Stock market narrativesPosted: October 26, 2020
The invention of narratives to explain why there are more total sellers than buyers in particular stock indices can seem to me like an act as creative and fanciful as astrology or reading meaning from sheep entrails.
Maybe “the stock market” is down because people are starting to realize the holidays will be a bummer, or the election picture feels less clear than it did a week ago, or weather has turned in gloomy ways, or the elections in Chile and Bolivia indicate the left is on the march and the right is in retreat, or it’s foggy in New York City today, or instability in general is in the air when the President storms out of his 60 Minutes interview and the other guy is hardly at the top of his game.
Or just because October is spooky, to markets and in general.
Maybe it’s down because it’s been overinflated for a long time, and it doesn’t take much to make it turn. The market is a herd. Herds can turn on a sudden startle, on almost nothing, as Larry McMurtry tells us:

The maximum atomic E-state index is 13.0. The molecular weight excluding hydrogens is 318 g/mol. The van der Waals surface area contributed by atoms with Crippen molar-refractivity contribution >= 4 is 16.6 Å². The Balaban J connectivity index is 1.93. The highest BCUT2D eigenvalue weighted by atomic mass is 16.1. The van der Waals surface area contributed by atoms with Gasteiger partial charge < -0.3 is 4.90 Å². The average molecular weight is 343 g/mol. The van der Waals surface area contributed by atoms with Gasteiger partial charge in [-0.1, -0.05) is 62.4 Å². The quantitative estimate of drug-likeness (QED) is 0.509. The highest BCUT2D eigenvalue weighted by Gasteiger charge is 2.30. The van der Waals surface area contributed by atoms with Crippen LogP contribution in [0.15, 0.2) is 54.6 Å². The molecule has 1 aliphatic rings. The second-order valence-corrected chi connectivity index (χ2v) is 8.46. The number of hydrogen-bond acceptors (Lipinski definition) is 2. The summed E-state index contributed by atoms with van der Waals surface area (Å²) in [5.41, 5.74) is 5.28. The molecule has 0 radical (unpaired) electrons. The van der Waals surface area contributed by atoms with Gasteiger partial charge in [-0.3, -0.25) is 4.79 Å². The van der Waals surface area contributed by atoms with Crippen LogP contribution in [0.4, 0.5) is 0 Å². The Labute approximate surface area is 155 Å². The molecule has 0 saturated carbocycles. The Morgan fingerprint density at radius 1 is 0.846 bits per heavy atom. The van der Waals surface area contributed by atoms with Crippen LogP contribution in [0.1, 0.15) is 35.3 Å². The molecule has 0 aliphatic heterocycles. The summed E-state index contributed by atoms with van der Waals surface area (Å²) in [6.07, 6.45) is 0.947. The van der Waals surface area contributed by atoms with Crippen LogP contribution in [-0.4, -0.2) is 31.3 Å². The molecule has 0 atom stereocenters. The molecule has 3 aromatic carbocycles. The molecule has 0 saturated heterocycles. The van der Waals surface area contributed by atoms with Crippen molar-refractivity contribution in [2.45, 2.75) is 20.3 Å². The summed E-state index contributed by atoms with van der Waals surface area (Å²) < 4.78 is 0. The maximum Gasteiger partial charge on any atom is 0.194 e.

Long ago, when I was a young cowboy, I witnessed a herd reaction in a real herd – about one hundred cattle that some cowboys and I were moving from one pasture to another along a small asphalt farm-to-market road. It was mid-afternoon in mid-summer. Men, horses, and cattle were all drowsy, the herd just barely plodding along, until one cow happened to drag her hoof on the rough asphalt, making a loud rasping sound. In an instant that sleepy herd was in full flight, and our horses too. A single sound on a summer afternoon produced a short but violent stampede. The cattle and horses ran full-out for perhaps one hundred yards. It was the only stampede I was ever in, and a dragging hoof caused it.
Maybe the vibe is just off.
I’m not saying this headline is wrong, just that it might be. Words like “on” or “amidst” can be made to do more work than they ought to. The idea stock market study or business analysis is a hard science is silly. There’s absolutely room to consider the role of unquantifiable vibes. You might as fairly say Stocks Fall On Gloomy Animal Spirits.
Further, the human need to put a story on events is unstoppable. Narrative investing is kind of becoming a thing, but I still feel there’s a flawed sense that you can make a science of it.